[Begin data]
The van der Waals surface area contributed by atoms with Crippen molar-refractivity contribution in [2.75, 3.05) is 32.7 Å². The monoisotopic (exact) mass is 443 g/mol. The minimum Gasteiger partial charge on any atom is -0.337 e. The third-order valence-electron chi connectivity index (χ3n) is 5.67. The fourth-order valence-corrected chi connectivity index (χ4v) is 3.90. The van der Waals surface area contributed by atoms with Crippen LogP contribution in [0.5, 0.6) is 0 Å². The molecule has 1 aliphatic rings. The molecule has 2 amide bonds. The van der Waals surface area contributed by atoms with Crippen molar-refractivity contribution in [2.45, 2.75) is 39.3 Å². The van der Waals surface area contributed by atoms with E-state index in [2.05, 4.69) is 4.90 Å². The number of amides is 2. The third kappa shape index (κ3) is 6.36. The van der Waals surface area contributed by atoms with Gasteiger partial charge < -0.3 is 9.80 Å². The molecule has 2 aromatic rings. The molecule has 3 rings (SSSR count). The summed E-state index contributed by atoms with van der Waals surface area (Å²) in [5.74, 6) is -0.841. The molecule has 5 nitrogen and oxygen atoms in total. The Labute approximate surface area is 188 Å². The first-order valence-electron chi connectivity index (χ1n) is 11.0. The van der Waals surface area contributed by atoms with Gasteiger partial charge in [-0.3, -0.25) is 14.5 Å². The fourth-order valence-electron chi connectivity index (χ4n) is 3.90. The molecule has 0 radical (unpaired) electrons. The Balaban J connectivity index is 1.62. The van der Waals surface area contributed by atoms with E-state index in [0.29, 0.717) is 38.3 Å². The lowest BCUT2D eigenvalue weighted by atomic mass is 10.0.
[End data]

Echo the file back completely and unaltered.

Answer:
The van der Waals surface area contributed by atoms with Crippen molar-refractivity contribution in [2.75, 3.05) is 32.7 Å². The monoisotopic (exact) mass is 443 g/mol. The minimum Gasteiger partial charge on any atom is -0.337 e. The third-order valence-electron chi connectivity index (χ3n) is 5.67. The fourth-order valence-corrected chi connectivity index (χ4v) is 3.90. The van der Waals surface area contributed by atoms with Crippen LogP contribution in [0.5, 0.6) is 0 Å². The molecule has 1 aliphatic rings. The molecule has 2 amide bonds. The van der Waals surface area contributed by atoms with Crippen molar-refractivity contribution in [2.45, 2.75) is 39.3 Å². The van der Waals surface area contributed by atoms with E-state index in [2.05, 4.69) is 4.90 Å². The number of amides is 2. The third kappa shape index (κ3) is 6.36. The van der Waals surface area contributed by atoms with Gasteiger partial charge < -0.3 is 9.80 Å². The molecule has 2 aromatic rings. The molecule has 3 rings (SSSR count). The summed E-state index contributed by atoms with van der Waals surface area (Å²) in [5.74, 6) is -0.841. The molecule has 5 nitrogen and oxygen atoms in total. The Labute approximate surface area is 188 Å². The first-order valence-electron chi connectivity index (χ1n) is 11.0. The van der Waals surface area contributed by atoms with Gasteiger partial charge in [-0.3, -0.25) is 14.5 Å². The fourth-order valence-electron chi connectivity index (χ4n) is 3.90. The molecule has 0 radical (unpaired) electrons. The Balaban J connectivity index is 1.62. The van der Waals surface area contributed by atoms with E-state index in [0.29, 0.717) is 38.3 Å². The lowest BCUT2D eigenvalue weighted by atomic mass is 10.0.